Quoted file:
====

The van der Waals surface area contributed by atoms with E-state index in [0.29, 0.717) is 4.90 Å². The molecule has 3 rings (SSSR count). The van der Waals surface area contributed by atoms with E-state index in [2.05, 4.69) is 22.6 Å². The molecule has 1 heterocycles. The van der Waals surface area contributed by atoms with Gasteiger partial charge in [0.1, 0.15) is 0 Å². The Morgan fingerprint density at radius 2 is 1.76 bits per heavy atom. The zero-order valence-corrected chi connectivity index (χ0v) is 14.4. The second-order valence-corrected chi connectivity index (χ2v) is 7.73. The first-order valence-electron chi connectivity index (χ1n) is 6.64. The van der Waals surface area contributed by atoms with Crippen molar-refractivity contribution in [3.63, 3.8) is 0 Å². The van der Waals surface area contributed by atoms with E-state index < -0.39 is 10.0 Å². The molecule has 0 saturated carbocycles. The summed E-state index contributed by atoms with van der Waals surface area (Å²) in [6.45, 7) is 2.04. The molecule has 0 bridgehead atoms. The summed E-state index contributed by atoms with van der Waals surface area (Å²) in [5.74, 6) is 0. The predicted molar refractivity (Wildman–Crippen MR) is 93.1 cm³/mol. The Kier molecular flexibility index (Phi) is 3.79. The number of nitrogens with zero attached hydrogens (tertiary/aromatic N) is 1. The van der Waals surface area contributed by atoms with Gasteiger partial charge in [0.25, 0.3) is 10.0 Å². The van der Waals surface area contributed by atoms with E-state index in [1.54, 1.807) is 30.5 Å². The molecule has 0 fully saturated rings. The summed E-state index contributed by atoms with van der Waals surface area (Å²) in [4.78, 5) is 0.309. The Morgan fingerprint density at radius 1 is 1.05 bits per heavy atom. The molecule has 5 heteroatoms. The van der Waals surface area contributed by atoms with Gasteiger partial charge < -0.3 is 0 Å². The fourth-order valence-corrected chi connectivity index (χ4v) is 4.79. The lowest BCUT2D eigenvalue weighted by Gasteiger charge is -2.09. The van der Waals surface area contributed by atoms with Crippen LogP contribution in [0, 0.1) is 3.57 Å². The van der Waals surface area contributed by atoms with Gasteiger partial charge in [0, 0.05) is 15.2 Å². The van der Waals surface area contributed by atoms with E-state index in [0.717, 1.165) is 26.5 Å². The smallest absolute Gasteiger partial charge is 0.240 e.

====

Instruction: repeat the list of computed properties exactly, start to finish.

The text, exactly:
The van der Waals surface area contributed by atoms with E-state index in [0.29, 0.717) is 4.90 Å². The molecule has 3 rings (SSSR count). The van der Waals surface area contributed by atoms with E-state index in [2.05, 4.69) is 22.6 Å². The molecule has 1 heterocycles. The van der Waals surface area contributed by atoms with Gasteiger partial charge in [0.1, 0.15) is 0 Å². The Morgan fingerprint density at radius 2 is 1.76 bits per heavy atom. The zero-order valence-corrected chi connectivity index (χ0v) is 14.4. The second-order valence-corrected chi connectivity index (χ2v) is 7.73. The first-order valence-electron chi connectivity index (χ1n) is 6.64. The van der Waals surface area contributed by atoms with Crippen molar-refractivity contribution in [3.63, 3.8) is 0 Å². The van der Waals surface area contributed by atoms with E-state index < -0.39 is 10.0 Å². The molecule has 0 saturated carbocycles. The summed E-state index contributed by atoms with van der Waals surface area (Å²) in [6.45, 7) is 2.04. The molecule has 0 bridgehead atoms. The summed E-state index contributed by atoms with van der Waals surface area (Å²) in [5.74, 6) is 0. The predicted molar refractivity (Wildman–Crippen MR) is 93.1 cm³/mol. The Kier molecular flexibility index (Phi) is 3.79. The number of nitrogens with zero attached hydrogens (tertiary/aromatic N) is 1. The van der Waals surface area contributed by atoms with Gasteiger partial charge in [0.25, 0.3) is 10.0 Å². The van der Waals surface area contributed by atoms with E-state index in [1.54, 1.807) is 30.5 Å². The molecule has 0 fully saturated rings. The summed E-state index contributed by atoms with van der Waals surface area (Å²) in [4.78, 5) is 0.309. The Morgan fingerprint density at radius 1 is 1.05 bits per heavy atom. The molecule has 5 heteroatoms. The van der Waals surface area contributed by atoms with Gasteiger partial charge < -0.3 is 0 Å². The fourth-order valence-corrected chi connectivity index (χ4v) is 4.79. The lowest BCUT2D eigenvalue weighted by Gasteiger charge is -2.09. The van der Waals surface area contributed by atoms with Crippen LogP contribution in [0, 0.1) is 3.57 Å². The van der Waals surface area contributed by atoms with Gasteiger partial charge in [0, 0.05) is 15.2 Å². The van der Waals surface area contributed by atoms with E-state index in [0.717, 1.165) is 26.5 Å². The smallest absolute Gasteiger partial charge is 0.240 e.